Slavery Derived Wealth in Scotland Today

At the beginning of the 21st century at least 450,000 acres in the western and northern Highlands and Islands were owned by families with historical connections to transatlantic slavery. The revelations show the origins of landed power in Scotland’s elite. Iain MacKinnon reports, with additional research by Andrew Mackillop.

Last month Andrew Mackillop and I published a report disclosing connections between landownership in the west Highlands and Islands of Scotland and the profits of plantation slavery. The full report, published as part of Community Land Scotland’s discussion paper series on ‘Land and the Common Good’, is available here (“New research reveals extent of historical links between plantation slavery and landownership in the west Highlands and Islands”.)

“Scores of estates in the West Highlands and Islands were acquired by people using the equivalent of well over £100m worth of riches connected to slavery in the Caribbean and North America. Many would go on to be leading figures in the Highland Clearances, evicting thousands of people whose families had lived on their newly procured land for generations. These are amongst the conclusions of a research paper titled ‘Plantation slavery and landownership in the west Highlands and Islands: legacies and lessons’ published today, by two university academics – both from Hebridean backgrounds.”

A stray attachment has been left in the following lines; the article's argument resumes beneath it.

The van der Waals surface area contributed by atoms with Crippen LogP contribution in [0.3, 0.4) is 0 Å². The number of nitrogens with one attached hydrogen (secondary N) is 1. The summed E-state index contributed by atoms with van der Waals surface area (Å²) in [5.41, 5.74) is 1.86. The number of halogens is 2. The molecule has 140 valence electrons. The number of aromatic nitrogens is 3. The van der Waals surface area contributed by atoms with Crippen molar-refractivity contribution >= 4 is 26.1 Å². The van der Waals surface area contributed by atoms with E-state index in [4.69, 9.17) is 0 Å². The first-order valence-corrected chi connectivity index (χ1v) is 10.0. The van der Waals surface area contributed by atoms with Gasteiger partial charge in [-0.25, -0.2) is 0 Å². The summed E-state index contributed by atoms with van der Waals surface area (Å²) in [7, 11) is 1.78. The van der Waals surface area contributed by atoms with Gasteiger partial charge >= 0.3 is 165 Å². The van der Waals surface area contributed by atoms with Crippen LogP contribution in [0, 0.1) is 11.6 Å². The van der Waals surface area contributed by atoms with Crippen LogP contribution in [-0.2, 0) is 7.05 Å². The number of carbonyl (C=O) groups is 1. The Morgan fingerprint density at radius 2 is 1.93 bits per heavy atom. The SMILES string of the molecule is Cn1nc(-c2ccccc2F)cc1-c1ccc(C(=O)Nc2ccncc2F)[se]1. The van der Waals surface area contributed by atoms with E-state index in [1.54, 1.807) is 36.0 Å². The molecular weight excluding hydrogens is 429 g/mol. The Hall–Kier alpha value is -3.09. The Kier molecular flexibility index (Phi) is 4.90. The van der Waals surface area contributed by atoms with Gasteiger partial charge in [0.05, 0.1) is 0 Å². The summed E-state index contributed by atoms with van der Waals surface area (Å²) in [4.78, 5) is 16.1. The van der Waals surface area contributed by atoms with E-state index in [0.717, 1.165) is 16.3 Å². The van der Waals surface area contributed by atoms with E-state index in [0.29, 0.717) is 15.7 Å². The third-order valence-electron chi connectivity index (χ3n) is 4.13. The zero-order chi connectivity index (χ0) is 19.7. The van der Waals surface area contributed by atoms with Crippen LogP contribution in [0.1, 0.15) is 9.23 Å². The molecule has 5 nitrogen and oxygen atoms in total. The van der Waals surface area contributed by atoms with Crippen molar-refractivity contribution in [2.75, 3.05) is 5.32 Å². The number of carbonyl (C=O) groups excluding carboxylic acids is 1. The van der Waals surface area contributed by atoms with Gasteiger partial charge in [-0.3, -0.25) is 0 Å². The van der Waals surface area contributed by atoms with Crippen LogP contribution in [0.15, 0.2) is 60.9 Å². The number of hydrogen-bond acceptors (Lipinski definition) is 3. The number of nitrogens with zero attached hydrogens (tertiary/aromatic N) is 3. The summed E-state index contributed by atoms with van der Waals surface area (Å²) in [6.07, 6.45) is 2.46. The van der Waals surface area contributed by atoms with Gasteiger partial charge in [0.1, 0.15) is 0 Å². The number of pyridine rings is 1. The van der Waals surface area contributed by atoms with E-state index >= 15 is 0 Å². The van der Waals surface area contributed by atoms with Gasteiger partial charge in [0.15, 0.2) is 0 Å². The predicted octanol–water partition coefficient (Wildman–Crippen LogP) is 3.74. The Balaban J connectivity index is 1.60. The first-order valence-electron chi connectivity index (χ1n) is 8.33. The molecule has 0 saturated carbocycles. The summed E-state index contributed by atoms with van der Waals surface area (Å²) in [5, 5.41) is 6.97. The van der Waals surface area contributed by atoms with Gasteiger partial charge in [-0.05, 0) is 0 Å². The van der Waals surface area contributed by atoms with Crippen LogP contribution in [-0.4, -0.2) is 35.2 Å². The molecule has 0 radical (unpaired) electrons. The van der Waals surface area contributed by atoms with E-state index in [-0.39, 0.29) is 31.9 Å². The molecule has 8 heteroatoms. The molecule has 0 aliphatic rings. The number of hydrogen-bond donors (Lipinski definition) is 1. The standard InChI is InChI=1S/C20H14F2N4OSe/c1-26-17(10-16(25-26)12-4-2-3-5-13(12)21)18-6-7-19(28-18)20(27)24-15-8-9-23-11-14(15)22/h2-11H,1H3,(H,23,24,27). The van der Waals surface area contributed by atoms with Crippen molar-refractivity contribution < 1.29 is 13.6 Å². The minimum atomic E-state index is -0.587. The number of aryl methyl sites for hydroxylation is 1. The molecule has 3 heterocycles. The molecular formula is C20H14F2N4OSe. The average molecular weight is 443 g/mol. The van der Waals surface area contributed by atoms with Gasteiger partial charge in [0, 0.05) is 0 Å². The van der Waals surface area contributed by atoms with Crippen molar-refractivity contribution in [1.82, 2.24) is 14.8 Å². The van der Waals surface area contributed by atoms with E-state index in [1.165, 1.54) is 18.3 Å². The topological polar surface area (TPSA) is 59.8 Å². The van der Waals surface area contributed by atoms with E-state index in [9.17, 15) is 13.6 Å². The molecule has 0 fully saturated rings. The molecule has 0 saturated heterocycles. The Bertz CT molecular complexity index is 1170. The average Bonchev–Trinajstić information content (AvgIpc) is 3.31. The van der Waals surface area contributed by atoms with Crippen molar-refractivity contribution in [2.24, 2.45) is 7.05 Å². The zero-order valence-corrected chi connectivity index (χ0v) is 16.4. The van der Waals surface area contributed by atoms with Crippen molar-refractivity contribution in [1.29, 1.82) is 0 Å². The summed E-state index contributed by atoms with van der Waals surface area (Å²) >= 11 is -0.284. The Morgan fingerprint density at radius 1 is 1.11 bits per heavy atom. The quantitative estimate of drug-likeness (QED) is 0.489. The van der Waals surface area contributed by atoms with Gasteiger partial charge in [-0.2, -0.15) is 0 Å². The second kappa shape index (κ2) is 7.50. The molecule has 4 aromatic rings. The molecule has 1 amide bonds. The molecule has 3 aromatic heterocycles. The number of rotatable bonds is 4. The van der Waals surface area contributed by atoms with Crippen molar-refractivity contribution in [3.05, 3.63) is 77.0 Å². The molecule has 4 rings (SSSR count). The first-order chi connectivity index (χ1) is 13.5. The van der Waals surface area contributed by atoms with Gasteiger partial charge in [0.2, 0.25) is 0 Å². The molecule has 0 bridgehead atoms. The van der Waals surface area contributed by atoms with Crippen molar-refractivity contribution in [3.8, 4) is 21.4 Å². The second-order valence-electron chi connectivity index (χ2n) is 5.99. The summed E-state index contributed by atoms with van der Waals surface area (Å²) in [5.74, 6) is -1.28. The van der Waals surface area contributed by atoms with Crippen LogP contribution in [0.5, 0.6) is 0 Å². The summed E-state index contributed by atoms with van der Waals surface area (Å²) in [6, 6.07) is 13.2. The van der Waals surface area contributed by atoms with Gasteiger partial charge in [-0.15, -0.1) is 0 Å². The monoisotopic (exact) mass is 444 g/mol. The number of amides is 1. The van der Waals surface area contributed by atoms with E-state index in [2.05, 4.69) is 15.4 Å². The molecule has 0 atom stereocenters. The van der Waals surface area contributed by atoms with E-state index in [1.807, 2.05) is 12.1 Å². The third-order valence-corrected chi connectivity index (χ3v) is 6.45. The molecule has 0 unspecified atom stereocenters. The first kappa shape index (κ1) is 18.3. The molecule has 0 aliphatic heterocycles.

The report detailed research that discovered at least 63 estate purchases made by direct or indirect beneficiaries of slavery in the years between 1726 and 1939. These purchases covered more than 1.1 million acres of the west Highlands and Islands and the majority took place during the main period of the Highland clearances, with a peak occurring in the years immediately following the award of £20 million – £16 billion in today’s terms – compensation for slave-owners for loss of their slaves as ‘property’ when slavery was abolished.

Including traditional families who already owned land in the area, slavery beneficiaries have owned a total of around 1.8 million acres in the west Highlands and Islands – amounting to more than 50 per cent of the area’s land-mass, and approaching 10 per cent of the entire landmass of Scotland.

Our report was a historical account, although it referred to some of the consequences of these historical developments on the area today. During an interview that Andrew and I gave to the BBC Radio Scotland Out of Doors programme about our report we argued that our findings have the potential to be the beginning of an important, if at times uncomfortable, discussion involving landed proprietors about the importance of slavery derived wealth on the nature of landownership and use in the Highlands today, of which private estates are still a major part.